Cheap Girls

Cheap Girls

For the past seven years, crunch-pop trio Cheap Girls has been one of the hardest working bands in the Midwest. Brothers Ian and Ben Graham and guitarist Adam Aymor have gone from self-releasing their work to sharing the stage with the likes of Against Me!, Bouncing Souls and essentially anyone who shares their love of blown-out power-pop. With five albums under their belt and Famous Graves on the way (May 13 via Xtra Mile), these guys have stayed true to their aspiration of having a band they could keep busy with. Fortunately, singer/bassist Ian Graham had enough time to chat with me about winter, playing music with his older brother, and Cheap Girls’ new album.

How’s the weather out there in Michigan? Apparently yesterday was the tenth rainiest day New York City has ever had.
Really? Well we had a little bit, it’s supposed to be thunderstorms and rain, but it’s just kind of gray. Kinda gloomy.

I’ve always wondered, what are Midwestern winters like? Because I’m from New Jersey so we have winter and snow, but how is it out there?
Well this year was easily the worst, for a while I thought maybe it was just the worst since I was a driver. But adding it all up it was easily the snowiest, iciest, coldest winter we’ve had in my entire life. It’s terrible. It was actually about the perfect time to make a record because of all those factors. It was a very, very long brutal winter…. I’ve ventured out to Chicago a lot in the last few months. My girlfriend just moved there, and so I was helping her find a place, and even at the beginning of March when she was just moving, it was just terrible weather. Like laughably bad.

Ha, that’s a good way to put it. So who, and what were you guys before Cheap Girls? Did you guys have another band, were you just working day jobs…what’s the story?
We were always in bands, my brother and I have been in bands since I was 11 and he was 13. We played, you know, the standard stuff for being in bands. We were just in punk bands, playing hall shows and stuff like that. And that’s actually how we met Adam, who was a couple years younger than us and was in the same boat where it was just playing in shitty punk bands. And we all definitely had day jobs, Adam and I were in college too and not enjoying that. So the band just kind of came out of that. All of a sudden none of us were in the bands that we had been in, and a couple years before that it was kind of like, “Well I don’t really like what I’m going to college for, I don’t think I’m going to do anything with it,” so might as well spend a lot of time doing this.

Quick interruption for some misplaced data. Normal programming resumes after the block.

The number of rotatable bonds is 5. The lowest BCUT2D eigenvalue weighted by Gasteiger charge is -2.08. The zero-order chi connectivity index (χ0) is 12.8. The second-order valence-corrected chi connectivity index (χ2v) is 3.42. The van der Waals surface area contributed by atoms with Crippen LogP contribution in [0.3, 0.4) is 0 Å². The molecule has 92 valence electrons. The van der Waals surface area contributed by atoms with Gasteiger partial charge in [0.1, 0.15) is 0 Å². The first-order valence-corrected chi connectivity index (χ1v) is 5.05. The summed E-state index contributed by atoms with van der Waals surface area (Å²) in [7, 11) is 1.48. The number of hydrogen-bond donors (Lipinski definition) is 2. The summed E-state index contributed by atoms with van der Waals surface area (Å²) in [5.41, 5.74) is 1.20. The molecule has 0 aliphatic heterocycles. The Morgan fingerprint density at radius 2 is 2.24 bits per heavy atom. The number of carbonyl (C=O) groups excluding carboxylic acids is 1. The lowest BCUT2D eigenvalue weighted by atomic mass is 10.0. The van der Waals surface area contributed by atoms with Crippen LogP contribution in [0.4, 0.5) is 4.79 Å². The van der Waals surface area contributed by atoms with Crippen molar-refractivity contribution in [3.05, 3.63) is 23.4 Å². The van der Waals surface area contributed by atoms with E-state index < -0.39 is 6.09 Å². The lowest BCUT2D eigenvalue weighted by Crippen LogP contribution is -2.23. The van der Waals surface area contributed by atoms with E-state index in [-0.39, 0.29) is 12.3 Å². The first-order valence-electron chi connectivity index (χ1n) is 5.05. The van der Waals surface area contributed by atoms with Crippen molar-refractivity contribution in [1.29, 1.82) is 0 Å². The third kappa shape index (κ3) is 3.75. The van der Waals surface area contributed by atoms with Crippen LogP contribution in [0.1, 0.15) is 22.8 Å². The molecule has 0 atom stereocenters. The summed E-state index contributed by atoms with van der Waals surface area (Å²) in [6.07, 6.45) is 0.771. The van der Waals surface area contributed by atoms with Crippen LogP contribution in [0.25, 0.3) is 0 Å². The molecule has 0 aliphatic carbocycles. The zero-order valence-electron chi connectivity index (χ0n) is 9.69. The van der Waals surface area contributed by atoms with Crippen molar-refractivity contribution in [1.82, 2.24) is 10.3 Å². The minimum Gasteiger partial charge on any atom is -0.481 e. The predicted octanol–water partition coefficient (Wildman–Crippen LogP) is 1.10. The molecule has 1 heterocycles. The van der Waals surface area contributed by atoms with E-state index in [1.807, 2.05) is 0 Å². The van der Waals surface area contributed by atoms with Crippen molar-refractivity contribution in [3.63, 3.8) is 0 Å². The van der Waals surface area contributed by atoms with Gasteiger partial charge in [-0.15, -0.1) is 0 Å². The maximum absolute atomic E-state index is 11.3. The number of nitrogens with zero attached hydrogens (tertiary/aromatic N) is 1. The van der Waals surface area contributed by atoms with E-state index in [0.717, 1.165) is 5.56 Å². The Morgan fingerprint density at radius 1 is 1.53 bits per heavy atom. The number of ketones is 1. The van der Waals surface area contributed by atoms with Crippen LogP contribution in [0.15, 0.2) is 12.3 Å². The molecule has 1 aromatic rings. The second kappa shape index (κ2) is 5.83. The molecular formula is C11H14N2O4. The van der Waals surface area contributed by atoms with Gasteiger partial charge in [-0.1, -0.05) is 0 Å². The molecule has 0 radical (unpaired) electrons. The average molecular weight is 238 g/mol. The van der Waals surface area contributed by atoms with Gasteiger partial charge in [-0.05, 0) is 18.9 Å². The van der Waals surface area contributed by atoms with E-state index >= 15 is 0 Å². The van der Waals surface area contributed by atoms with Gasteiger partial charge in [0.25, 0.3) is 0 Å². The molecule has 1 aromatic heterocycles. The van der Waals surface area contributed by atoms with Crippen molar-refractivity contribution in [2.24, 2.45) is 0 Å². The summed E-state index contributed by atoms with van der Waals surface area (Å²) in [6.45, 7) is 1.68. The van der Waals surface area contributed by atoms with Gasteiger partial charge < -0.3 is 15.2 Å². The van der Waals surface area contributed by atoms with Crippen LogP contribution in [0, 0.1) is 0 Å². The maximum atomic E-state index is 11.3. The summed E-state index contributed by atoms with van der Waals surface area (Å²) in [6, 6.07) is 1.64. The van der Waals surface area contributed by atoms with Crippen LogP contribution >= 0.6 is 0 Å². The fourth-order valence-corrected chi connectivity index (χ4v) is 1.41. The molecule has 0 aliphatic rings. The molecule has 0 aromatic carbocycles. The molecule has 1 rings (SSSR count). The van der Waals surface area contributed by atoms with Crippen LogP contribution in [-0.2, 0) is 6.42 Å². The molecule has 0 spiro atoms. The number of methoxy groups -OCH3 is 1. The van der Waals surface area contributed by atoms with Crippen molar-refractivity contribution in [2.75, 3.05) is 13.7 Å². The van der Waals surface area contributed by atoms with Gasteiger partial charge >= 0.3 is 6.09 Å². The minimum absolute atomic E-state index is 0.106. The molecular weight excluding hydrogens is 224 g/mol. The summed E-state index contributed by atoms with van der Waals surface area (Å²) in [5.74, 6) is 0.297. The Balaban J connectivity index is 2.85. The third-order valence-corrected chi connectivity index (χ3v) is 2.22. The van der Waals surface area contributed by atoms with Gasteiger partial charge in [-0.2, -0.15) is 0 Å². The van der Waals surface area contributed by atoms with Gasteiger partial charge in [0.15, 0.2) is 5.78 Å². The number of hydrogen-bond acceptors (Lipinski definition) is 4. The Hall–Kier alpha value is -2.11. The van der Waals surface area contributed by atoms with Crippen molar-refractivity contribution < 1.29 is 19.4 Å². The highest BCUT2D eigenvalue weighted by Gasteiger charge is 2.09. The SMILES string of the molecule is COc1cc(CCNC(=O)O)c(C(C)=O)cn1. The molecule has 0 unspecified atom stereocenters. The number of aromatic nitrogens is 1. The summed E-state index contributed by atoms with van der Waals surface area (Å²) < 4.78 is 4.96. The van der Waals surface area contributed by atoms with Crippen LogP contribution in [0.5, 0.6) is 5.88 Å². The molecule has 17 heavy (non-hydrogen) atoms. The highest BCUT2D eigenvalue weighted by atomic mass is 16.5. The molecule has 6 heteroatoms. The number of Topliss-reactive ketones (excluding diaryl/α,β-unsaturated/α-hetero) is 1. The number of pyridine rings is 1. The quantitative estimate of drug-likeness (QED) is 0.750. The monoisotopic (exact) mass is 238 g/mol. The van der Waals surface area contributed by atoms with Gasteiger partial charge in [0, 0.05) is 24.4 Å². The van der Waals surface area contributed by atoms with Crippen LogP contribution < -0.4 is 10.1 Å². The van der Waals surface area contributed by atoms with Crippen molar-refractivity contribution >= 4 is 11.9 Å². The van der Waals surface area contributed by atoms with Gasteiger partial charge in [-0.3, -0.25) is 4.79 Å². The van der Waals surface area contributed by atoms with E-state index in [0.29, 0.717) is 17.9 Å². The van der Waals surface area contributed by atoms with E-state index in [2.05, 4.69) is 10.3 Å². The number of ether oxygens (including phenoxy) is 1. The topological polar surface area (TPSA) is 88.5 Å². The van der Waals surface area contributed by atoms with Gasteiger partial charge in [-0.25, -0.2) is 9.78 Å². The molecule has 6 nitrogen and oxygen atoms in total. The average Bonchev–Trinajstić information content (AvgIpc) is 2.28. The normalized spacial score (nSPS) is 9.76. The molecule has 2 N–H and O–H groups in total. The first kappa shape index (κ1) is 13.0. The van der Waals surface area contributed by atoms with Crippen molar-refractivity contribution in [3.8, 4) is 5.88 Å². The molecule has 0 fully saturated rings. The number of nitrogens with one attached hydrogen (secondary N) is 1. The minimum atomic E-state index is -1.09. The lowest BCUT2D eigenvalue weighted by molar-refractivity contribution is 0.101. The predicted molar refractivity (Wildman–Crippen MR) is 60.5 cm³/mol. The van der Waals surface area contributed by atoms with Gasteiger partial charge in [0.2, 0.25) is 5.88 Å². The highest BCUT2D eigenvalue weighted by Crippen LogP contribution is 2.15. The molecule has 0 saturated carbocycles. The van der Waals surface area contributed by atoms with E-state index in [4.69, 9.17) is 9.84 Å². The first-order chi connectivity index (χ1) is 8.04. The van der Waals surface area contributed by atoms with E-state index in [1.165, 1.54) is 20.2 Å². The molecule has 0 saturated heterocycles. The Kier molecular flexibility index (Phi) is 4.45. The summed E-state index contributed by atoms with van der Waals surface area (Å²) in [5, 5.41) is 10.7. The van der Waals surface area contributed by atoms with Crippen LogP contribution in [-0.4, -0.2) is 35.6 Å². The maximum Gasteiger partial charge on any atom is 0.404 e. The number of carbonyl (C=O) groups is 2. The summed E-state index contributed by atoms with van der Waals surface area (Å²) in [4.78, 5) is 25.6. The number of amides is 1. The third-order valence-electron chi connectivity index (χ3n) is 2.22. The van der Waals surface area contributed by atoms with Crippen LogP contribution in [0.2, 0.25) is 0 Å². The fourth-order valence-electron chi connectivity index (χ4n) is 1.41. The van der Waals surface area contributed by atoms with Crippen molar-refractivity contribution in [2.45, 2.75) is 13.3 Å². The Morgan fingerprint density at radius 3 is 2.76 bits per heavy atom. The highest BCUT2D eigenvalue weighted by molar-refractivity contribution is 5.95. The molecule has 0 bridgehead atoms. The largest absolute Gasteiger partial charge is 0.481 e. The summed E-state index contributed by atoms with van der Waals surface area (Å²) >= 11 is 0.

Did you guys end up finishing school, or did you drop out to pursue the band?
Well, we definitely didn’t finish. Yeah, we dropped out I guess in a way to pursue the band, but just more like the band was taking up more time and we were just enjoying it a lot more than any of the other stuff. But I think my brother, our drummer, has a general Associates Degree. He has the most college background of the members, but that’s the extent of it (laughs).

I know you and your brother have been playing together for a while. A lot of bands with brothers can end badly, but it seems like you guys have a great relationship and have the secret figured out. So what is your relationship like, and how has it been affected by the band?
We’re just brothers and we bicker and know every single thing about each other. I think there’s a certain awareness to the idea that we both know what will piss each other off. And I think it’s just a certain knowledge of knowing that if we take that route it’s not going be any fun for anyone. So we just don’t really fight. We just have a certain awareness. It’s not going to work if we bicker, so we just give each other proper space, and we have very different lifestyles outside of the band. He’s married and just had his first kid. He’s always been a very hard working, job-oriented person where I kind of don’t have any of that.

I think we try to keep it just to the point of knowing that we really like being in a band together, we’ve always wanted to be in a band that could stay busy and release records and things like that—and just being thankful enough to have that situation going on. And we also just don’t go out on tour for three months at a time, which really helps. There are tours, then we take a couple of weeks off, regroup and go get ready to do another tour. Taking breaks is key.

What’s been the best and worst part of touring with someone that knows everything about you?